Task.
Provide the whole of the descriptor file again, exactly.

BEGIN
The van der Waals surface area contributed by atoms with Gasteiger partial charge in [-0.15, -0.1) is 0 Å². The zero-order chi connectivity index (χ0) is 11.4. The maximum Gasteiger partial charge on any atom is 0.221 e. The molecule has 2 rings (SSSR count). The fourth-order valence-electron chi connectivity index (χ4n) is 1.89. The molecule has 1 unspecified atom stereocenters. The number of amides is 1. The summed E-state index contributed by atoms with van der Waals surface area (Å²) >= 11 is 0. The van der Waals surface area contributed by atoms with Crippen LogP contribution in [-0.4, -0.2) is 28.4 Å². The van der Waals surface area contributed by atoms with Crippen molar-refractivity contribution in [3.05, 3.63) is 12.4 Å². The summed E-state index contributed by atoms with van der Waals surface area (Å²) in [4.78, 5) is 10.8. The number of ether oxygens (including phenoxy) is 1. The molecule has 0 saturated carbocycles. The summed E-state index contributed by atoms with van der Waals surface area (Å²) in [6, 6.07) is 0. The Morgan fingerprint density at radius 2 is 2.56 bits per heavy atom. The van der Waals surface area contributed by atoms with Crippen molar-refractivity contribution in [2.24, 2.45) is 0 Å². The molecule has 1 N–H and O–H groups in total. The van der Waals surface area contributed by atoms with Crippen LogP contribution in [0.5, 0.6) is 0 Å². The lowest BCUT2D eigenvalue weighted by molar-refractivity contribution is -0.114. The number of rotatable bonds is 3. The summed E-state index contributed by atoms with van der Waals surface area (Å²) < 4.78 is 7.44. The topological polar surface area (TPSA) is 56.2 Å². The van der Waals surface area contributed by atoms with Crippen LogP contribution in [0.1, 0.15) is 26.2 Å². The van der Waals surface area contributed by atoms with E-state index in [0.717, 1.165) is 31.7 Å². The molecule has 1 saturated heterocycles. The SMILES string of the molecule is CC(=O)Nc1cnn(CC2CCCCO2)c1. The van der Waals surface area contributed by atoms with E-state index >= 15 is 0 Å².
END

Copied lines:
The van der Waals surface area contributed by atoms with Gasteiger partial charge in [-0.15, -0.1) is 0 Å². The zero-order chi connectivity index (χ0) is 11.4. The maximum Gasteiger partial charge on any atom is 0.221 e. The molecule has 2 rings (SSSR count). The fourth-order valence-electron chi connectivity index (χ4n) is 1.89. The molecule has 1 unspecified atom stereocenters. The number of amides is 1. The summed E-state index contributed by atoms with van der Waals surface area (Å²) >= 11 is 0. The van der Waals surface area contributed by atoms with Crippen LogP contribution in [-0.4, -0.2) is 28.4 Å². The van der Waals surface area contributed by atoms with Crippen molar-refractivity contribution in [3.05, 3.63) is 12.4 Å². The summed E-state index contributed by atoms with van der Waals surface area (Å²) in [4.78, 5) is 10.8. The number of ether oxygens (including phenoxy) is 1. The molecule has 0 saturated carbocycles. The summed E-state index contributed by atoms with van der Waals surface area (Å²) in [6, 6.07) is 0. The Morgan fingerprint density at radius 2 is 2.56 bits per heavy atom. The van der Waals surface area contributed by atoms with Crippen molar-refractivity contribution in [2.24, 2.45) is 0 Å². The molecule has 1 N–H and O–H groups in total. The van der Waals surface area contributed by atoms with Crippen LogP contribution in [0.5, 0.6) is 0 Å². The lowest BCUT2D eigenvalue weighted by molar-refractivity contribution is -0.114. The number of rotatable bonds is 3. The summed E-state index contributed by atoms with van der Waals surface area (Å²) < 4.78 is 7.44. The topological polar surface area (TPSA) is 56.2 Å². The van der Waals surface area contributed by atoms with Crippen LogP contribution in [0.1, 0.15) is 26.2 Å². The van der Waals surface area contributed by atoms with E-state index in [0.717, 1.165) is 31.7 Å². The molecule has 1 saturated heterocycles. The SMILES string of the molecule is CC(=O)Nc1cnn(CC2CCCCO2)c1. The van der Waals surface area contributed by atoms with E-state index >= 15 is 0 Å².